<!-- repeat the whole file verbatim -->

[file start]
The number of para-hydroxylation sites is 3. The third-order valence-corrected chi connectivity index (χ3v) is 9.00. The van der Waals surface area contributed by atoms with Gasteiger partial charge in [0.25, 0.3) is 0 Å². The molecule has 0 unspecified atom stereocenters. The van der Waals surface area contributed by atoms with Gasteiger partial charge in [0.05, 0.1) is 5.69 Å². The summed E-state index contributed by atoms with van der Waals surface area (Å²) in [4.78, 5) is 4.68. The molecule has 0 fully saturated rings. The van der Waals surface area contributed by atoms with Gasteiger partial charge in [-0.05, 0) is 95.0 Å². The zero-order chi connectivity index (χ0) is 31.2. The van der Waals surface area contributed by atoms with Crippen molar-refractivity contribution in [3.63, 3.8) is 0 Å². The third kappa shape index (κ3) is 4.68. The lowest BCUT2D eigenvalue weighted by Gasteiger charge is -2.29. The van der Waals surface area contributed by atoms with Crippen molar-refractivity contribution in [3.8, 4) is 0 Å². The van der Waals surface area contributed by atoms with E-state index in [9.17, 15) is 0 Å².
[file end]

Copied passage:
The number of para-hydroxylation sites is 3. The third-order valence-corrected chi connectivity index (χ3v) is 9.00. The van der Waals surface area contributed by atoms with Gasteiger partial charge in [0.25, 0.3) is 0 Å². The molecule has 0 unspecified atom stereocenters. The van der Waals surface area contributed by atoms with Gasteiger partial charge in [0.05, 0.1) is 5.69 Å². The summed E-state index contributed by atoms with van der Waals surface area (Å²) in [4.78, 5) is 4.68. The molecule has 0 fully saturated rings. The van der Waals surface area contributed by atoms with Gasteiger partial charge in [-0.05, 0) is 95.0 Å². The zero-order chi connectivity index (χ0) is 31.2. The van der Waals surface area contributed by atoms with Crippen molar-refractivity contribution in [3.63, 3.8) is 0 Å². The third kappa shape index (κ3) is 4.68. The lowest BCUT2D eigenvalue weighted by Gasteiger charge is -2.29. The van der Waals surface area contributed by atoms with Crippen molar-refractivity contribution in [3.8, 4) is 0 Å². The van der Waals surface area contributed by atoms with E-state index in [9.17, 15) is 0 Å².